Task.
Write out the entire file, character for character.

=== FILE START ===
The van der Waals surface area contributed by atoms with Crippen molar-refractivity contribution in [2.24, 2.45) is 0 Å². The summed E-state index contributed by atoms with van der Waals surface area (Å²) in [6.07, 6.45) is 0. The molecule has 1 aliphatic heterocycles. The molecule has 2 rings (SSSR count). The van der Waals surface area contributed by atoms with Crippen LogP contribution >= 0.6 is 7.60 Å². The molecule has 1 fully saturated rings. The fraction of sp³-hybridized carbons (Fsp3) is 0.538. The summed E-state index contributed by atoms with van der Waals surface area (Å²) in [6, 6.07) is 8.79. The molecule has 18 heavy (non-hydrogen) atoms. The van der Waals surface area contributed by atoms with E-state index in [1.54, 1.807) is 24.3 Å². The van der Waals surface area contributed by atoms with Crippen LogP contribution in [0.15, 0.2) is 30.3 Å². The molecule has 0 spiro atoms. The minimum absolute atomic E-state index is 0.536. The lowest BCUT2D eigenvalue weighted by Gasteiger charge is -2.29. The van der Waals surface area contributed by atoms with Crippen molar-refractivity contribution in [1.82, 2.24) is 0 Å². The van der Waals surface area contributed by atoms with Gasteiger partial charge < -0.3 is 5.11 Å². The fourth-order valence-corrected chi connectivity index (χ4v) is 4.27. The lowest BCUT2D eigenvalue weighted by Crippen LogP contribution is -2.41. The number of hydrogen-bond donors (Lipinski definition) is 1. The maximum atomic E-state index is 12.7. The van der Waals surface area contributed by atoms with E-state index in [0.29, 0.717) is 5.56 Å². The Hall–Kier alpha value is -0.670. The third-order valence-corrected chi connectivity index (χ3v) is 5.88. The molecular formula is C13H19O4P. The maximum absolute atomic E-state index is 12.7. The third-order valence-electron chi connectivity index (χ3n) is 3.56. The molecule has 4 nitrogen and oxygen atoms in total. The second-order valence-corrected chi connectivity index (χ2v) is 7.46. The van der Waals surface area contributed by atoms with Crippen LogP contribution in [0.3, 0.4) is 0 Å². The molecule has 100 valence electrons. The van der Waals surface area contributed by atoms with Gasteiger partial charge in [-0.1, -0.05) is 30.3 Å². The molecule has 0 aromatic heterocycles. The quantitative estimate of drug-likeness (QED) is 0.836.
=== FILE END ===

The van der Waals surface area contributed by atoms with Crippen molar-refractivity contribution in [2.24, 2.45) is 0 Å². The summed E-state index contributed by atoms with van der Waals surface area (Å²) in [6.07, 6.45) is 0. The molecule has 1 aliphatic heterocycles. The molecule has 2 rings (SSSR count). The van der Waals surface area contributed by atoms with Crippen LogP contribution >= 0.6 is 7.60 Å². The molecule has 1 fully saturated rings. The fraction of sp³-hybridized carbons (Fsp3) is 0.538. The summed E-state index contributed by atoms with van der Waals surface area (Å²) in [6, 6.07) is 8.79. The molecule has 18 heavy (non-hydrogen) atoms. The van der Waals surface area contributed by atoms with E-state index in [1.54, 1.807) is 24.3 Å². The van der Waals surface area contributed by atoms with Crippen LogP contribution in [0.15, 0.2) is 30.3 Å². The molecule has 0 spiro atoms. The minimum absolute atomic E-state index is 0.536. The lowest BCUT2D eigenvalue weighted by Gasteiger charge is -2.29. The van der Waals surface area contributed by atoms with Crippen molar-refractivity contribution in [1.82, 2.24) is 0 Å². The van der Waals surface area contributed by atoms with Gasteiger partial charge < -0.3 is 5.11 Å². The fourth-order valence-corrected chi connectivity index (χ4v) is 4.27. The lowest BCUT2D eigenvalue weighted by Crippen LogP contribution is -2.41. The number of hydrogen-bond donors (Lipinski definition) is 1. The maximum atomic E-state index is 12.7. The van der Waals surface area contributed by atoms with E-state index in [0.29, 0.717) is 5.56 Å². The Hall–Kier alpha value is -0.670. The third-order valence-corrected chi connectivity index (χ3v) is 5.88. The molecular formula is C13H19O4P. The maximum absolute atomic E-state index is 12.7. The third-order valence-electron chi connectivity index (χ3n) is 3.56. The molecule has 4 nitrogen and oxygen atoms in total. The second-order valence-corrected chi connectivity index (χ2v) is 7.46. The van der Waals surface area contributed by atoms with Crippen LogP contribution in [0.3, 0.4) is 0 Å². The molecule has 100 valence electrons. The van der Waals surface area contributed by atoms with Gasteiger partial charge in [-0.1, -0.05) is 30.3 Å². The molecule has 0 aromatic heterocycles. The quantitative estimate of drug-likeness (QED) is 0.836.